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1. Overview

In this tutorial, we'll discuss the three methods keySet(), entrySet() and values() of the Map interface in Java. These methods are used to retrieve a set of keys, a set of key-value mappings, and a collection of values, respectively.

2. Map Initialization

While we can use these methods on any class implementing the Map interface like HashMap, TreeMap, and LinkedHashMap, we'll work with HashMap here.

Let's create and initialize a HashMap whose key is of type String and value is of type Integer:

Map<String, Integer> map = new HashMap<>();
map.put("one", 1);
map.put("two", 2);

3. The keySet() Method

The keySet() method returns the Set of keys contained in the Map

Let's apply the method keySet() to the Map and store it in a Set variable actualValues:

Set<String> actualValues = map.keySet();

Now, let's confirm that the size of the returned Set is 2:

assertEquals(2, actualValues.size());

Further, we can see that the returned Set contains the keys of the Map:

assertTrue(actualValues.contains("one"));
assertTrue(actualValues.contains("two"));

4. The entrySet() Method

The entrySet() method returns the set of key-value mappings. The method doesn't take any parameters and has a return type Set of Map.Entry.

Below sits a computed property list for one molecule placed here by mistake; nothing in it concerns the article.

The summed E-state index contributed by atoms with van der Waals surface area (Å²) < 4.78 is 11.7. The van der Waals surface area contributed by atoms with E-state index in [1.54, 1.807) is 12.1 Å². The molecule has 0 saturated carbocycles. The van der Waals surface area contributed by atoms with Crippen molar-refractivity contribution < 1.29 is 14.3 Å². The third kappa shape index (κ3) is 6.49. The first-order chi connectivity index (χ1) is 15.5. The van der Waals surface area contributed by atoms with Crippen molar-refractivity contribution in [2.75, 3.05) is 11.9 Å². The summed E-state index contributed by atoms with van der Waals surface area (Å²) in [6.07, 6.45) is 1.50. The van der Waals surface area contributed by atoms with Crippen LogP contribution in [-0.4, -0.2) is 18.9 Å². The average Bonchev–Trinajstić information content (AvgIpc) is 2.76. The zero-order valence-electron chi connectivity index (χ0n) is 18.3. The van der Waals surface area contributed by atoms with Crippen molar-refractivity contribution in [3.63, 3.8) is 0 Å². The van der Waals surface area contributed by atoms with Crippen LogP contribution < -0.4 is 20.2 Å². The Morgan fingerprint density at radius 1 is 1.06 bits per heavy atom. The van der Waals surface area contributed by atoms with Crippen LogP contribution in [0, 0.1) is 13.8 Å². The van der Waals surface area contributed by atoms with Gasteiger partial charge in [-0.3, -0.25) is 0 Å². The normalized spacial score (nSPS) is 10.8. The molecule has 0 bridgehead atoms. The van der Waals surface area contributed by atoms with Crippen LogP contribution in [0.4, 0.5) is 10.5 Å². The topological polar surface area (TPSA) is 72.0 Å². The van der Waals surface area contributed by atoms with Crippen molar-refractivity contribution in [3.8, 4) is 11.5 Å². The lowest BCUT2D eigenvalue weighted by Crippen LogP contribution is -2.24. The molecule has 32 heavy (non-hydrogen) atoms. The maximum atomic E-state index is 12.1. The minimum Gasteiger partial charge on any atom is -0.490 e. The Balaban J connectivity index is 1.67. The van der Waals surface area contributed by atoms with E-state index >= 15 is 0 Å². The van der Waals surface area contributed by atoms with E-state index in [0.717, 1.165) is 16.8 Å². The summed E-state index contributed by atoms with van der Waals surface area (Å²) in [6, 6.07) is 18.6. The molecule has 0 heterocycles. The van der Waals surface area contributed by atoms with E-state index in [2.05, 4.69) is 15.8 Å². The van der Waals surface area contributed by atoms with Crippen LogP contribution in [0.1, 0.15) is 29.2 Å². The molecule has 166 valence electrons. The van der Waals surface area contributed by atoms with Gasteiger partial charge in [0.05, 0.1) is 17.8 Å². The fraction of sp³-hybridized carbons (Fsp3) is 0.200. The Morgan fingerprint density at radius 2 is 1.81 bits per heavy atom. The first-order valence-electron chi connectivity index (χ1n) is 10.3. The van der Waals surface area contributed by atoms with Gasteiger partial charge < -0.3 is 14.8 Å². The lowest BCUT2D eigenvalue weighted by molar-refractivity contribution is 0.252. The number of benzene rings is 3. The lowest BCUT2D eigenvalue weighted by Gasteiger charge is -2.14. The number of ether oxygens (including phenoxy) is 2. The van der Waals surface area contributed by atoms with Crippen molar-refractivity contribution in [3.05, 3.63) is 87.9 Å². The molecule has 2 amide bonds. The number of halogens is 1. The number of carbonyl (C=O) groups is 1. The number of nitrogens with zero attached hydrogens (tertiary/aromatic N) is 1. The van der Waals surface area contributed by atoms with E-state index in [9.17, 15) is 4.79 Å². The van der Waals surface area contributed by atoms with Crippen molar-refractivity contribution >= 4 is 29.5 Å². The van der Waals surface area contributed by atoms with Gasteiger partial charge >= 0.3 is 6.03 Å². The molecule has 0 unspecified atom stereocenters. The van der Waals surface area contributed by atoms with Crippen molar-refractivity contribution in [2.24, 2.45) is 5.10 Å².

Let's apply the method entrySet() to the Map:

Set<Map.Entry<String, Integer>> actualValues = map.entrySet();

As we can see, actualValues is a Set of Map.Entry objects.

Map.Entry is a static interface that holds both the key and the value. Internally, it has two implementations – AbstractMap.SimpleEntry and AbstractMap.SimpleImmutableEntry.

As before, let's confirm that the size of the returned Set is 2:

assertEquals(2, actualValues.size());

Furthermore, we can see that the returned Set contains the key-value entries of the Map:

assertTrue(actualValues.contains(new SimpleEntry<>("one", 1)));
assertTrue(actualValues.contains(new SimpleEntry<>("two", 2)));

Here, we've chosen the AbstractMap.SimpleEntry implementation of the interface Map.Entry for our test.

5. The values() Method

The values() method returns the Collection of values contained in the Map. The method doesn't take any parameters and has a return type Collection. 

Let's apply the method values() to the Map and store it in a Collection variable actualValues:

Collection<Integer> actualValues = map.values();

Now, let's verify the size of the returned Collection:

assertEquals(2, actualValues.size());

Further, we can see that the returned Set contains the values of the Map:

assertTrue(actualValues.contains(1));
assertTrue(actualValues.contains(2));

6. Conclusion

In this article, we've discussed the keySet()entrySet(), and values() methods of the Map interface.

As usual, the complete source code is available over on GitHub.

LS Price Increase Launch

The Price of all “Learn Spring” course packages will increase by $40 on next Friday:

>> GET ACCESS NOW
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